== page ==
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Robert Stainton at the University of Western Ontario and Jessica de Villiers of The University of British Columbia have recently conducted a study which aims to measure and define pragmatic capabilities of autism patients, specifically those with Autism Spectrum Disorder, or ASD. Previously, one of the defining features of ASD patients was the deficiency or absence of pragmatic systems, particularly the ability to understand and use language appropriately by societal standards. ASD interferes with the ability to utilize language in practice, interfering with systems such as Entailment, Deixis, Implicature, and Presupposition. As a result, ASD patients have difficulty understanding sarcasm, irony, and abstract language.

According to Stainton, some ASD patients have shown no difficulty in understanding and using literal pragmatic systems, such as reference to specific media in nondescript terms. Although these patients are unable to grasp abstract systems such as metaphors, they show potential in literal pragmatics.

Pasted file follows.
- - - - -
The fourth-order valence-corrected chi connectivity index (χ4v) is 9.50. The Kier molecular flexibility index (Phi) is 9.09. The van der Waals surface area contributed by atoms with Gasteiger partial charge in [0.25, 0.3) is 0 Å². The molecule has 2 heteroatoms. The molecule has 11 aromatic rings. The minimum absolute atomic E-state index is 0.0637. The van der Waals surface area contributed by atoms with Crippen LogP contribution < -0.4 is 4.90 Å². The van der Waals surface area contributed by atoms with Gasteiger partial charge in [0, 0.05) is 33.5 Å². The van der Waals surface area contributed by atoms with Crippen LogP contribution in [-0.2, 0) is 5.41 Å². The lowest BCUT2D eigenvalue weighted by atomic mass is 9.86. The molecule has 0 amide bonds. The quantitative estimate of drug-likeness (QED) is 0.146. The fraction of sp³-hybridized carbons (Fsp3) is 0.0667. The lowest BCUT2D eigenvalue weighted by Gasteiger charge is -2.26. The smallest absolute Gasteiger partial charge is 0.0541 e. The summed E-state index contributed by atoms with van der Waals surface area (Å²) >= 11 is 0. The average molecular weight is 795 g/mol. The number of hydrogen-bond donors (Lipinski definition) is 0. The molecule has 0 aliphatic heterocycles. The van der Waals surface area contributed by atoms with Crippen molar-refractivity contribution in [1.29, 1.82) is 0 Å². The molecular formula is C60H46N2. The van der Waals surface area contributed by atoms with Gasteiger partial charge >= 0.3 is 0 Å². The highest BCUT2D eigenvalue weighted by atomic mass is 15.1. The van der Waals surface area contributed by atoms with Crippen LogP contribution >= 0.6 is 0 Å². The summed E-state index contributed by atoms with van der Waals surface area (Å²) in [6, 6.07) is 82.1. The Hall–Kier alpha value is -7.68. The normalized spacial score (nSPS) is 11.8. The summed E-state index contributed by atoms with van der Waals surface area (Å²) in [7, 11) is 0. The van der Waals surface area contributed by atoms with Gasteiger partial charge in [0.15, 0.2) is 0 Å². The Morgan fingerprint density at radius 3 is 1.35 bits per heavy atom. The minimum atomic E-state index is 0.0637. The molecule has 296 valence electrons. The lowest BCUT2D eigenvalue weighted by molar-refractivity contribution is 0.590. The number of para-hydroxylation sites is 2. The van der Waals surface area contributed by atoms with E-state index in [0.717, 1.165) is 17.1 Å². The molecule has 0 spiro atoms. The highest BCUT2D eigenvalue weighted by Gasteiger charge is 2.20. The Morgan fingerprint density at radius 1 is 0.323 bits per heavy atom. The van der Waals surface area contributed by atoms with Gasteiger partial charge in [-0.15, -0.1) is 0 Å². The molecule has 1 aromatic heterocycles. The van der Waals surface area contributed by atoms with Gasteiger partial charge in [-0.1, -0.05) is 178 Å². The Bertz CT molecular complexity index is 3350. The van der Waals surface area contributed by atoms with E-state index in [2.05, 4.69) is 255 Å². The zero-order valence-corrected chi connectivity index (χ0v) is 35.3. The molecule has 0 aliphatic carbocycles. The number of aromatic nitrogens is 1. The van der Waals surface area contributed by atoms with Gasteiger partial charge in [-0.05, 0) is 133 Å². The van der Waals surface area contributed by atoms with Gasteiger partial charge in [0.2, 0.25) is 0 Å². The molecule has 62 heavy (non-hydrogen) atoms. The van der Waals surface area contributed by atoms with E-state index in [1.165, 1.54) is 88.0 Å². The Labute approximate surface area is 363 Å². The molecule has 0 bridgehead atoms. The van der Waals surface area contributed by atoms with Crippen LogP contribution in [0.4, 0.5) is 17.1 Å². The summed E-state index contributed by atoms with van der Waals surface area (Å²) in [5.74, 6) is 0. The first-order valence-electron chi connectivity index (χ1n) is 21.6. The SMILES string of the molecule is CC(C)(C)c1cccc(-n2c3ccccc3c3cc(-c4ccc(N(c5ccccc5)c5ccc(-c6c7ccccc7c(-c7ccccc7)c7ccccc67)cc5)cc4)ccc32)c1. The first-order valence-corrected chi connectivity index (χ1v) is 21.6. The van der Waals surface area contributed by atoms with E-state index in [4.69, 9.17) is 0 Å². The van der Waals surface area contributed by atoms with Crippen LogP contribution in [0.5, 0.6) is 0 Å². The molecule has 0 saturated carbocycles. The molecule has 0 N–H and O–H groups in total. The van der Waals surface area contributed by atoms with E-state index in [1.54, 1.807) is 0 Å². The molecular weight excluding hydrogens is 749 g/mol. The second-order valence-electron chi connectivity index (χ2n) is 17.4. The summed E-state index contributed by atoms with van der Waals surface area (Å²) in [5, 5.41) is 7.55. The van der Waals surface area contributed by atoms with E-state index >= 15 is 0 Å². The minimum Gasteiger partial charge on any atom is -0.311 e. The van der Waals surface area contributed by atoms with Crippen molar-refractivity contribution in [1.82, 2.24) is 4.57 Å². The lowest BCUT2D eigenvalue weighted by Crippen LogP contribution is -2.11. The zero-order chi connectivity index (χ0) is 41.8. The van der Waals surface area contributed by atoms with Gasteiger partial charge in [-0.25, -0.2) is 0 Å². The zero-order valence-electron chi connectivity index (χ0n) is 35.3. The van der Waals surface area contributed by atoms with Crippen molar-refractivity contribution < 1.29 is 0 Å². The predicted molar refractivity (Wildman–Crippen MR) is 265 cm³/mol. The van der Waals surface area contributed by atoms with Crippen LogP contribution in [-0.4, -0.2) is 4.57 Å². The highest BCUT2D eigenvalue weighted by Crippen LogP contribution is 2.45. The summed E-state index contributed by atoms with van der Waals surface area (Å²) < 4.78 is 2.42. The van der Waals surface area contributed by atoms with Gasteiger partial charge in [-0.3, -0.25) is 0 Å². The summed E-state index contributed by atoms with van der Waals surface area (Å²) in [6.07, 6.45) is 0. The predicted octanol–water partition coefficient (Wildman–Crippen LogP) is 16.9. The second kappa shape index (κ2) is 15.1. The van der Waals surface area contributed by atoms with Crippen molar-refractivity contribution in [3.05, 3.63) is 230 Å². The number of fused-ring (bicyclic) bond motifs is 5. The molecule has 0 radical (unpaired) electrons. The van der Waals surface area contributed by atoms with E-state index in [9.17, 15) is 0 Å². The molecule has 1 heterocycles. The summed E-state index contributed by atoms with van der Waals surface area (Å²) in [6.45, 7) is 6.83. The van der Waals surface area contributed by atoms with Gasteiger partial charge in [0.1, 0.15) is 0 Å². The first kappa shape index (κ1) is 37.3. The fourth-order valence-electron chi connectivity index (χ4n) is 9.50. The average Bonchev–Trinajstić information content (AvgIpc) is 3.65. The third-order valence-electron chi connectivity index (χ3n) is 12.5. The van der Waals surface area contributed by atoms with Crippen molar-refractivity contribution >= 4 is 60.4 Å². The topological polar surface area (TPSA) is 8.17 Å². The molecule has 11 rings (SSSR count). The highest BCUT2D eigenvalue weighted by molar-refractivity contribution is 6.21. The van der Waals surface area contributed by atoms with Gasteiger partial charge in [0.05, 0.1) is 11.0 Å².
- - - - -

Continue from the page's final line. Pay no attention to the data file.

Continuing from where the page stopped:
These researchers do not contest the well-established claim that people with ASD have difficulty with non-literal pragmatics, such as metaphors (“Juliet is the sun”) or irony/sarcasm (“Boy, is that a good idea”). They have, however, found that many speakers with ASD do not show the same difficulty with literal pragmatics. An example is the phrase, “I took the subway north” from a transcript of a conversation with a research participant with ASD. The use of the word “the” could indicate there is only one subway in existence going north. “The subway” could also be referring to a subway car, a subway system or a subway tunnel. Taking account of the context and the listener’s expectations, however, the individual using the phrase was able to convey the specific meaning he intended. That is, he used pragmatics effectively.

As autism is one of the most difficult neurological disorders to understand, Stainton’s research provides an important benchmark to its scientific comprehension. The breakthrough in noting ASD patient understanding of literal pragmatics has lead to the development of a rating scale of pragmatic abilities which can be used for clinical assessment. Considering the mysterious nature of autism, multidiciplanary approaches such as Stainton’s may become the standard for research in the field.